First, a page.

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During our annual general meeting, can an owner make a motion to dismiss the board?
No. The Condominium Act provides that at a meeting of owners, no vote shall be taken on any matter other than routine procedure unless that matter was clearly disclosed in the notice of the meeting.
Our board has a quote for $ 85,000 to change the colour of the garage doors. Can the board spend that amount without the owners’ permission?
The board is obligated to carry out required repairs and replacements of the common elements without notifying or receiving the approval of the owners. Changing the colour of the garage doors is not a necessary repair or replacement.
But is it an alteration, or improvement, that the corporation may only carry out in accordance with Section 97 of the Condominium Act? That section permits the corporation to carry out such an alteration, or improvement, without owners’ approval if required to do so under a Mutual Use Agreement — or if, in the opinion of the board, it is necessary to ensure the safety or security of persons using the property or the corporation’s assets. As well, it permits the corporation to carry out the alteration if the estimated cost will not exceed the greater of $ 1,000 or 1 per cent of the common expense budget for the current year.
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Otherwise, the corporation must send a notice to the owners describing the proposed work, give an estimate of the cost and state how it proposes to pay the cost. It must specify that owners have the right within 30 days of receiving the notice to requisition an owners’ meeting to vote on the proposed work. The requisition must be signed by at least 15 per cent of the owners. The corporation may only proceed with the work if a requisition is not received within the 30-day period, or if the owners do not vote against the proposed work.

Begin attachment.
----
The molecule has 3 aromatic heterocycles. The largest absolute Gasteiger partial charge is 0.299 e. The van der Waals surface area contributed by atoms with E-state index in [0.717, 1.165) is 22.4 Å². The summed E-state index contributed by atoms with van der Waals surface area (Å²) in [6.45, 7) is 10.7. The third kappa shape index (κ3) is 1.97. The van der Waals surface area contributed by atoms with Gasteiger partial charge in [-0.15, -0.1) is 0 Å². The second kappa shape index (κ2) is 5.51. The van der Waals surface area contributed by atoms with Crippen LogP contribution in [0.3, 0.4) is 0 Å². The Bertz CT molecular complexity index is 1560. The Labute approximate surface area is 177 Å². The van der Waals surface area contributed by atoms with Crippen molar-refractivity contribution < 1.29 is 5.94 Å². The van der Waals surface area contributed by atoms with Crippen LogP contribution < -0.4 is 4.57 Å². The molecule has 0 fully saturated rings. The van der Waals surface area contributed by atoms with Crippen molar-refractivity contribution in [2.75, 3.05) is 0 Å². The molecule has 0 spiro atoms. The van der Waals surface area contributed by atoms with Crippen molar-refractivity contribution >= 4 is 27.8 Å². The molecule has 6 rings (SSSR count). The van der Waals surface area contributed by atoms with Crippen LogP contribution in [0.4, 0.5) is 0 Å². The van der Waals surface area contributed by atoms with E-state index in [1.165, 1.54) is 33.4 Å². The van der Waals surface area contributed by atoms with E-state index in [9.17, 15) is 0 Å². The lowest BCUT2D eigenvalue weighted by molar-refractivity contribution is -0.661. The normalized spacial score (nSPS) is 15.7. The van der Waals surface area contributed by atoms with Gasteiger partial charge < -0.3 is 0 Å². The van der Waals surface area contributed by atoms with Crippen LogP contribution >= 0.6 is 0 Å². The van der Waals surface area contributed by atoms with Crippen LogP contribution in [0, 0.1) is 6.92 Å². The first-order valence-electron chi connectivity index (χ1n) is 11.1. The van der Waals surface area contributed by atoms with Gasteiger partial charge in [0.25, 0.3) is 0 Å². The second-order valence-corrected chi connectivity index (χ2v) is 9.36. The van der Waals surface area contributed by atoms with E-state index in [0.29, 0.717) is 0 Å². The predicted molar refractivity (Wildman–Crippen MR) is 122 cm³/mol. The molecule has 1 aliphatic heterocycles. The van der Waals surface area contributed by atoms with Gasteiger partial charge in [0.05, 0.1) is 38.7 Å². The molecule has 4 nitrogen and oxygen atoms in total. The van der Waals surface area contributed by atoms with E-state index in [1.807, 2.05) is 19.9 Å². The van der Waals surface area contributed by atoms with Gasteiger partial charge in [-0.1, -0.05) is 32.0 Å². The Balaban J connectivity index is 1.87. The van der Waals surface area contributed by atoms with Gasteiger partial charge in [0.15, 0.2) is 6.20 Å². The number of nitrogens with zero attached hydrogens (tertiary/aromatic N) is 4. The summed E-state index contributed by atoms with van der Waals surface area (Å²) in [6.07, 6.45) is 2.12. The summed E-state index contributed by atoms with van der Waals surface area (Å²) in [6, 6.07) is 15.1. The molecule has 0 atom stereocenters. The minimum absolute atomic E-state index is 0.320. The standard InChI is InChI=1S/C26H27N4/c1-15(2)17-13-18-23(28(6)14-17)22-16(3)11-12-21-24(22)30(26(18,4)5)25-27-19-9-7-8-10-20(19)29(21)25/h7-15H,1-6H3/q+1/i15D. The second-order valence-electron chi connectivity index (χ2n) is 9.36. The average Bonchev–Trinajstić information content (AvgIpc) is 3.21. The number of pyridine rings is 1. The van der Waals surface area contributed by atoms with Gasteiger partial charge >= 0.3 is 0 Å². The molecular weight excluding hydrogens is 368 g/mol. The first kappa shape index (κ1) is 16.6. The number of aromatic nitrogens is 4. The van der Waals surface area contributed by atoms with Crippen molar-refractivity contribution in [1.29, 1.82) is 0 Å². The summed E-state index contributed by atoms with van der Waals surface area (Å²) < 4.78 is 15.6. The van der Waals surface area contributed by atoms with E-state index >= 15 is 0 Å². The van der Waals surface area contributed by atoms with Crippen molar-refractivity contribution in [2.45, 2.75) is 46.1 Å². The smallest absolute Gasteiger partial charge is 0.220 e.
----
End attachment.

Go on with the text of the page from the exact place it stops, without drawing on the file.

Were all members of condominium boards required to take the new training courses by the end of 2017?
No. The regulations provide that a person shall complete the training courses within six months of the earlier of the day that the person is elected or appointed to the board.
Our new condominium board has informed the owners that property management are responsible for resolving issues in the building. Doesn’t the obligation rest on the board to act on behalf of the owners, whom it represents, and not with the property manager?
The board’s obligation is to manage the affairs of the condominium corporation. Management’s function is to advise the board and to follow the board’s instructions.
A board may stipulate that all issues should be sent to management. Management may be authorized to take certain, specific steps in regard to minor issues but should make the board aware of all issues.
All substantive issues, though, must be determined by the board and not by management. It is incorrect for the board to maintain that it will only deal with issues that cannot be resolved by management.
Lawyer Gerry Hyman is a former president of the Canadian Condominium Institute and author of Condominium Handbook. Send questions to email@example.com or fax to his attention at 416-449-7071.